Book review: Armageddon

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Max Hastings’ Armageddon is what reviewers like to call a “tour de force,” not a mere retelling of the oft told tale of the Allied destruction of the Nazi state but an insightful review of events now 63 years old.



On the one level Armageddon recounts the Allied advance into Germany from September 1944 to May 1945 as well as the German reaction to their state, their Nazi universe, collapsing in blood, fire and rape. On another, it recasts 60 years of historiography putting many events and personalities in a new perspective.

Recently written, Hastings says this work has been in preparation some two decades and reflects more than “any narrow military judgement” as important moral and social issues were also at stake. “A cultural collision took place in Germany in 1945, between societies whose experience of the Second World War was light years apart. What the Soviet and German peoples did, as well as what was done to them, bore scant resemblance to the war the Americans and British knew. There was a chasm between the world of the Western allies, populated by men still striving to act temperately, and the Eastern universe in which, on both sides, elemental passions dominated.”
Armageddon “portrays a human tragedy”, says Hastings for the “Second World War was the most disastrous human experience in history.” With a toll of over 62 million dead and countless more lives shattered or irrevocably altered by this cataclysm that is a hard claim to refute.        
Hastings adds that the book makes no attempt to embrace every action. “This book is a portrait, not an official history. It concentrates on episodes which seem especially significant, and individual experiences that illustrate wider truths.” In this it succeeds admirably. “My purpose is to consider how and why things happened, or did not happen, rather than to rehearse familiar narratives.”        
It is clear then, this is one of the few “must have” books in any library, arguably more so than any of his other works or that of most other authors, except Anthony Beevor, whose twin tomes, Stalingrad and Berlin, have been reviewed with much approval on these pages.
The reviewer will briefly touch on some of the insights Hastings brings to the reader, starting with US President Franklin Roosevelt`s 1944 re-election despite his failing health. Quoting a historian of the period with approval it is suggested the US leader`s refusal “to face the facts concerning his own state of health … suggest not so much heroism, as is usually argued, but irresponsibility and an undue belief in his own indispensability, if not a love of power.” This was compounded by Roosevelt keeping his deputy – and successor – Harry Truman – in the dark on a great many details, including the entire atomic weapons programme.
Hastings also agrees with a “recent Anglo-American study” that described Operation Bagration, the Soviet destruction of the Nazi Army Group Centre as “the most impressive ground operation of the war”. Though not covered in any detail – it took place in June 1944 – it brought Stalin to Warsaw and two offensives away from Berlin (the Vistula-Oder operation in January 1945 and the Oder-Elbe operation in April. On the latter he notes that it has been “insufficiently recognised” that Marshal Georgi Zhukov`s attack over the Oder at the Seelow heights “was a shambles. It was an operation worthy of the worst days of the Red Army, not of its final triumph.”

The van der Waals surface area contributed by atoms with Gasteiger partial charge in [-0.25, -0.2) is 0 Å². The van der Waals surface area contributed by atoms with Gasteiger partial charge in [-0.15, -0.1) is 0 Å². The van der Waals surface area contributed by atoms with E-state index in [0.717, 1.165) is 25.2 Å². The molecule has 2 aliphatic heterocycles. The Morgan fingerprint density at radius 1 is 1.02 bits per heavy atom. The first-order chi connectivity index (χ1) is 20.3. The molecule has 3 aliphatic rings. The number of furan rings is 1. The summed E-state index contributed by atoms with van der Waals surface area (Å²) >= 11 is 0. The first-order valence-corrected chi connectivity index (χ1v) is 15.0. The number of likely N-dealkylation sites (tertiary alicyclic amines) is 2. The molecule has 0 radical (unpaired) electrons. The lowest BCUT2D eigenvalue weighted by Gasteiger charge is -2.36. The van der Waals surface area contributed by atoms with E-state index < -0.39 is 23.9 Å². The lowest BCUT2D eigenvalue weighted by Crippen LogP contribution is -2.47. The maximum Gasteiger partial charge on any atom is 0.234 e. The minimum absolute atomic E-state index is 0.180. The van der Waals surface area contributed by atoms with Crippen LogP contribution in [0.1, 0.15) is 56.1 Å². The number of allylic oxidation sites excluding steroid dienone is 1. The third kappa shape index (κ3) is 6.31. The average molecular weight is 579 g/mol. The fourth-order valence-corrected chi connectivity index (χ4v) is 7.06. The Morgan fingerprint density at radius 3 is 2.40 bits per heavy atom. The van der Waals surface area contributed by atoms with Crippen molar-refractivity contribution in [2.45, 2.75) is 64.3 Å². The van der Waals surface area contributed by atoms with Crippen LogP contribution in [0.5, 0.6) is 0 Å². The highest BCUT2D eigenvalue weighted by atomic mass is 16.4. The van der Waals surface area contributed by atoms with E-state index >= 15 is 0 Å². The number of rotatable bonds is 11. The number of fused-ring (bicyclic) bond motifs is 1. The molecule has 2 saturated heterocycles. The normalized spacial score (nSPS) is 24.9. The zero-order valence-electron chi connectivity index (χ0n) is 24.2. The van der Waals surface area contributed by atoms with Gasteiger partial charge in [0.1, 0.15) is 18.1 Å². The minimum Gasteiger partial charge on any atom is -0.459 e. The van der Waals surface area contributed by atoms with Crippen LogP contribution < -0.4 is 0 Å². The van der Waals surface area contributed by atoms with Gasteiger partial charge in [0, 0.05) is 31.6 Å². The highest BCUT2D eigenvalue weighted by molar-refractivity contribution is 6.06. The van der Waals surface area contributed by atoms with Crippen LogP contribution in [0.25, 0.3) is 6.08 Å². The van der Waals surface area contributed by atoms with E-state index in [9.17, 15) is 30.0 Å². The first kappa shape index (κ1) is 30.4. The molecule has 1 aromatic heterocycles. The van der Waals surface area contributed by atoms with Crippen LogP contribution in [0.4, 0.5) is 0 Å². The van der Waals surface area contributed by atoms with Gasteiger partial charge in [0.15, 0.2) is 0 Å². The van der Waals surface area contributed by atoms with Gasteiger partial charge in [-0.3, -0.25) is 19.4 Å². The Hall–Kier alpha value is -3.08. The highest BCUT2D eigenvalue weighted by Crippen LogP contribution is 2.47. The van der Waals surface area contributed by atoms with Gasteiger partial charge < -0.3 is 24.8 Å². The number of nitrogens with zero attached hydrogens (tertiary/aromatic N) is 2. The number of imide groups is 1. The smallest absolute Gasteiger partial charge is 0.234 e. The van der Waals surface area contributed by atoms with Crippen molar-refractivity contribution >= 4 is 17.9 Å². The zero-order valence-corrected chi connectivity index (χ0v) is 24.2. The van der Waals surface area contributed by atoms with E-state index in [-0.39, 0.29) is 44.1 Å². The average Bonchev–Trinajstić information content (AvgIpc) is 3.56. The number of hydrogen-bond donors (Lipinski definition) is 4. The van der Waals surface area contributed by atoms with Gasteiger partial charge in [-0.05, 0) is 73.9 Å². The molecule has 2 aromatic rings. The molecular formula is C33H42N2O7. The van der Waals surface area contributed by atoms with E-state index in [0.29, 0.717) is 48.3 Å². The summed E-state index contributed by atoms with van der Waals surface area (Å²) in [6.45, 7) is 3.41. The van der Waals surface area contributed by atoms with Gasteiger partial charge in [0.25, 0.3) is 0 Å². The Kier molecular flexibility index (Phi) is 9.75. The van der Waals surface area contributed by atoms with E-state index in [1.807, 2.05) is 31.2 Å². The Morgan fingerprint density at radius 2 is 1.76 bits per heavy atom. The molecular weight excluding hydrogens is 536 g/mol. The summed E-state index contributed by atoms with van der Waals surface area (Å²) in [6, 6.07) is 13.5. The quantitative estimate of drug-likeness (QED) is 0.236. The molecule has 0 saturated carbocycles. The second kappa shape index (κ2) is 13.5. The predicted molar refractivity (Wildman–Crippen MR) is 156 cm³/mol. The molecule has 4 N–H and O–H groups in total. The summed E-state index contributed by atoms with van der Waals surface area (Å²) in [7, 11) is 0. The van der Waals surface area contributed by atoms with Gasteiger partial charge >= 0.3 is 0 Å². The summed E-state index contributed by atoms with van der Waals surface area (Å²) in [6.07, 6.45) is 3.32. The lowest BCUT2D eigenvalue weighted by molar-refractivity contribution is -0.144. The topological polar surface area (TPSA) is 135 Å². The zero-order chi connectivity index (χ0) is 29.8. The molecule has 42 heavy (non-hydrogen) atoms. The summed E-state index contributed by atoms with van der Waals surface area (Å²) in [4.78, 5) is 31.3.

In the west, one of Britain and Field Marshal Bernard Montgomery`s “gravest and most culpable errors” was not clearing the Antwerp approaches, a monumental non-move that let the Nazi 15th Army escape the Pas de Calais and fight another day. It also meant the great port could not be used for several months at a time crucial battles were being fought and supplies had to be ferried by truck from the invasion ports in Normandy.              
Even more fascinating is Hastings` epilogue, an account of the hardships many faced when the guns fell silent but the hatred continued, especially for Soviet citizens who had fallen into Hitler`s hands and had to endure their status as “persons of the second sort” [sic] for decades after the war ended. It was obviously worse, much worse, for those who had aided Hitler, like his Ukrainian camp guards and Cossack cavalry, but they, Hastings say, “must rank low on the roster of those deserving pity.”
Then there is the interesting comparison between the fanaticisms of the Germans vice the Japanese when fighting ion their home territory, even in the West. Then there is the comparison of Hitler and Stalin, “affectionately” known as “Koba” to his inner circle; and a comparison of generalship and soldiery. Of the generals and the soldiers he says, in short, the Zhukov could correct the shambles at Seelow by ordering suicidal attack after suicidal attack until the Germans were overrun. This was also possible in the German military but not in the British or American – who lacked troops sufficiently browbeaten or conditioned and in the case of their generals lacked officers sufficiently ruthless, George Patton being an exception. “… American and British soldiers were not panzergrenadiers. Socially and morally, we should be profoundly grateful that it was so. … They fought as bravely and as well as any democracy could ask, if the values of civilisation were to be retained in their ranks.” In answer to the question why they had not won the war by Christmas, something that briefly seemed possible in the heady days of August and early September 1944, Hastings replies: “To have achieved a swift victory, Eisenhower`s soldiers would have needed to be different people.” We should be grateful they were not and that we are not. Think about it.           
Max Hastings
Armageddon, the battle for Germany, 1944-45
Macmillan
London
2004